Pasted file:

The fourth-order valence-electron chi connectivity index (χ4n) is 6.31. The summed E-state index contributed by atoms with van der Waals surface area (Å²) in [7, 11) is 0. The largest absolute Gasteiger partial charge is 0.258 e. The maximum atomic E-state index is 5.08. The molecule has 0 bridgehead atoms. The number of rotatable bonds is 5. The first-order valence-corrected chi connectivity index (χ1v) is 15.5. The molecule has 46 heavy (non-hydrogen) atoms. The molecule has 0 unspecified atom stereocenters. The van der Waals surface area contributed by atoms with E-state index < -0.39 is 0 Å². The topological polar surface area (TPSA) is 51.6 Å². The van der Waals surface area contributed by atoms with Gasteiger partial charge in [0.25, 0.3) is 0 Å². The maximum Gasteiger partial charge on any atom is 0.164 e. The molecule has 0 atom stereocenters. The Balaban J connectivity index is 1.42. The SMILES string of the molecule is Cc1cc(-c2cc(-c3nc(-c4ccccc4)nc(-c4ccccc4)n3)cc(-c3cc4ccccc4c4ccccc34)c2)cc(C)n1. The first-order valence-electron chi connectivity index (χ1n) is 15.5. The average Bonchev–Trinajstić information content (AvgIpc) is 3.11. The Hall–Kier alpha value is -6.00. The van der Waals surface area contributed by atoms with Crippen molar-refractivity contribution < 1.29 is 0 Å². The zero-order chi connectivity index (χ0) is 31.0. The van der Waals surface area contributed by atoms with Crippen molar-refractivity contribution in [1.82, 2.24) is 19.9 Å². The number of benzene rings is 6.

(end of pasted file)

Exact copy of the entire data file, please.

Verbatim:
The fourth-order valence-electron chi connectivity index (χ4n) is 6.31. The summed E-state index contributed by atoms with van der Waals surface area (Å²) in [7, 11) is 0. The largest absolute Gasteiger partial charge is 0.258 e. The maximum atomic E-state index is 5.08. The molecule has 0 bridgehead atoms. The number of rotatable bonds is 5. The first-order valence-corrected chi connectivity index (χ1v) is 15.5. The molecule has 46 heavy (non-hydrogen) atoms. The molecule has 0 unspecified atom stereocenters. The van der Waals surface area contributed by atoms with E-state index < -0.39 is 0 Å². The topological polar surface area (TPSA) is 51.6 Å². The van der Waals surface area contributed by atoms with Gasteiger partial charge in [0.25, 0.3) is 0 Å². The maximum Gasteiger partial charge on any atom is 0.164 e. The molecule has 0 atom stereocenters. The Balaban J connectivity index is 1.42. The SMILES string of the molecule is Cc1cc(-c2cc(-c3nc(-c4ccccc4)nc(-c4ccccc4)n3)cc(-c3cc4ccccc4c4ccccc34)c2)cc(C)n1. The first-order valence-electron chi connectivity index (χ1n) is 15.5. The average Bonchev–Trinajstić information content (AvgIpc) is 3.11. The Hall–Kier alpha value is -6.00. The van der Waals surface area contributed by atoms with Crippen molar-refractivity contribution < 1.29 is 0 Å². The zero-order chi connectivity index (χ0) is 31.0. The van der Waals surface area contributed by atoms with Crippen molar-refractivity contribution in [1.82, 2.24) is 19.9 Å². The number of benzene rings is 6.